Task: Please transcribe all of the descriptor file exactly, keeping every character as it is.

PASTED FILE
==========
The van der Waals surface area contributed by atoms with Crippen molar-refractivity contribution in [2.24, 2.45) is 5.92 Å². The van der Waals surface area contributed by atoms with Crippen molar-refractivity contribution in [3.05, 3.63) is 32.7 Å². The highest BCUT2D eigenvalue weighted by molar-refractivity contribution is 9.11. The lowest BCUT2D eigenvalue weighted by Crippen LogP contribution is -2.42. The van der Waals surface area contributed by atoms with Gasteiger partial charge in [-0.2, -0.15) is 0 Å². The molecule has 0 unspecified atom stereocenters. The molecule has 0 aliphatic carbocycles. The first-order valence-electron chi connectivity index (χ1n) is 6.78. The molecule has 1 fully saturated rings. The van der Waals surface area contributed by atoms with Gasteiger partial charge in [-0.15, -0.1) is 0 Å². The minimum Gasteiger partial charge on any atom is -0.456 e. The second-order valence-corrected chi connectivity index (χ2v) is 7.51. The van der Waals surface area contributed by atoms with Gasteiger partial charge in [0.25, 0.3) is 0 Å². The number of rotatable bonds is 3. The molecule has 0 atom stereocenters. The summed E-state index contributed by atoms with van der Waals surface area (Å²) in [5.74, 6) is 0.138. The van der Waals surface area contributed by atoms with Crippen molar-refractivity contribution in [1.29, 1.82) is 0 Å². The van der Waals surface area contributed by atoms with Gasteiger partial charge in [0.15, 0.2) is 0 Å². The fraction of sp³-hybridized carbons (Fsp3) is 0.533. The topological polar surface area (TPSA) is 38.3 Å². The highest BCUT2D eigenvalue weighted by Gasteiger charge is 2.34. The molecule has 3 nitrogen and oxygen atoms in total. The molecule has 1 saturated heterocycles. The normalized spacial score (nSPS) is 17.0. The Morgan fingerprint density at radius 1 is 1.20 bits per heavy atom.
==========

The van der Waals surface area contributed by atoms with Crippen molar-refractivity contribution in [2.24, 2.45) is 5.92 Å². The van der Waals surface area contributed by atoms with Crippen molar-refractivity contribution in [3.05, 3.63) is 32.7 Å². The highest BCUT2D eigenvalue weighted by molar-refractivity contribution is 9.11. The lowest BCUT2D eigenvalue weighted by Crippen LogP contribution is -2.42. The van der Waals surface area contributed by atoms with Gasteiger partial charge in [-0.2, -0.15) is 0 Å². The molecule has 0 unspecified atom stereocenters. The molecule has 0 aliphatic carbocycles. The first-order valence-electron chi connectivity index (χ1n) is 6.78. The molecule has 1 fully saturated rings. The van der Waals surface area contributed by atoms with Gasteiger partial charge in [-0.15, -0.1) is 0 Å². The minimum Gasteiger partial charge on any atom is -0.456 e. The second-order valence-corrected chi connectivity index (χ2v) is 7.51. The van der Waals surface area contributed by atoms with Gasteiger partial charge in [0.25, 0.3) is 0 Å². The number of rotatable bonds is 3. The molecule has 0 atom stereocenters. The summed E-state index contributed by atoms with van der Waals surface area (Å²) in [5.74, 6) is 0.138. The van der Waals surface area contributed by atoms with Crippen molar-refractivity contribution in [1.29, 1.82) is 0 Å². The van der Waals surface area contributed by atoms with Gasteiger partial charge in [0.15, 0.2) is 0 Å². The fraction of sp³-hybridized carbons (Fsp3) is 0.533. The topological polar surface area (TPSA) is 38.3 Å². The highest BCUT2D eigenvalue weighted by Gasteiger charge is 2.34. The molecule has 3 nitrogen and oxygen atoms in total. The molecule has 1 saturated heterocycles. The normalized spacial score (nSPS) is 17.0. The Morgan fingerprint density at radius 1 is 1.20 bits per heavy atom.